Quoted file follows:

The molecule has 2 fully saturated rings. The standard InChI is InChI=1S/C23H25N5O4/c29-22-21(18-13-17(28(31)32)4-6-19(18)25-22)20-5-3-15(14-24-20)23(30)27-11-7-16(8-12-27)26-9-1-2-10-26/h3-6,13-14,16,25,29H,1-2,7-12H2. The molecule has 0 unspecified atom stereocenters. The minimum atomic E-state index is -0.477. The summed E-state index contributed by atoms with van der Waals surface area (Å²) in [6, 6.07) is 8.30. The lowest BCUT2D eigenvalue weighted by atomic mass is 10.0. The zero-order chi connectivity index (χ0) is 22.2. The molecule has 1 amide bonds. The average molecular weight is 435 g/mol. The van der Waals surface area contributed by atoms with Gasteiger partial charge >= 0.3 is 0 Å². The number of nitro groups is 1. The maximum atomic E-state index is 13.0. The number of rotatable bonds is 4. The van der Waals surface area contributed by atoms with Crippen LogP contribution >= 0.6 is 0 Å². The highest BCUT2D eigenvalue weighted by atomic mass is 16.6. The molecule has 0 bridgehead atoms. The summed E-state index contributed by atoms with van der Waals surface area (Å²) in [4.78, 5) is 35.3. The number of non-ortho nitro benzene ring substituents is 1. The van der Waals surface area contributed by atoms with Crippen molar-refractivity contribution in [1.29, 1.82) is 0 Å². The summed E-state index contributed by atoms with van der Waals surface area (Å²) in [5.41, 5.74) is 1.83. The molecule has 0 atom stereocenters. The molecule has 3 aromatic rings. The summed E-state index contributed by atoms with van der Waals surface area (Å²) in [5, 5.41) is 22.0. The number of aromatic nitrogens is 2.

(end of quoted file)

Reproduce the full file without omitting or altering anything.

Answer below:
The molecule has 2 fully saturated rings. The standard InChI is InChI=1S/C23H25N5O4/c29-22-21(18-13-17(28(31)32)4-6-19(18)25-22)20-5-3-15(14-24-20)23(30)27-11-7-16(8-12-27)26-9-1-2-10-26/h3-6,13-14,16,25,29H,1-2,7-12H2. The molecule has 0 unspecified atom stereocenters. The minimum atomic E-state index is -0.477. The summed E-state index contributed by atoms with van der Waals surface area (Å²) in [6, 6.07) is 8.30. The lowest BCUT2D eigenvalue weighted by atomic mass is 10.0. The zero-order chi connectivity index (χ0) is 22.2. The molecule has 1 amide bonds. The average molecular weight is 435 g/mol. The van der Waals surface area contributed by atoms with Gasteiger partial charge >= 0.3 is 0 Å². The number of nitro groups is 1. The maximum atomic E-state index is 13.0. The number of rotatable bonds is 4. The van der Waals surface area contributed by atoms with Crippen LogP contribution >= 0.6 is 0 Å². The highest BCUT2D eigenvalue weighted by atomic mass is 16.6. The molecule has 0 bridgehead atoms. The summed E-state index contributed by atoms with van der Waals surface area (Å²) in [4.78, 5) is 35.3. The number of non-ortho nitro benzene ring substituents is 1. The van der Waals surface area contributed by atoms with Crippen molar-refractivity contribution in [1.29, 1.82) is 0 Å². The summed E-state index contributed by atoms with van der Waals surface area (Å²) in [5.41, 5.74) is 1.83. The molecule has 0 atom stereocenters. The molecule has 3 aromatic rings. The summed E-state index contributed by atoms with van der Waals surface area (Å²) in [5, 5.41) is 22.0. The number of aromatic nitrogens is 2.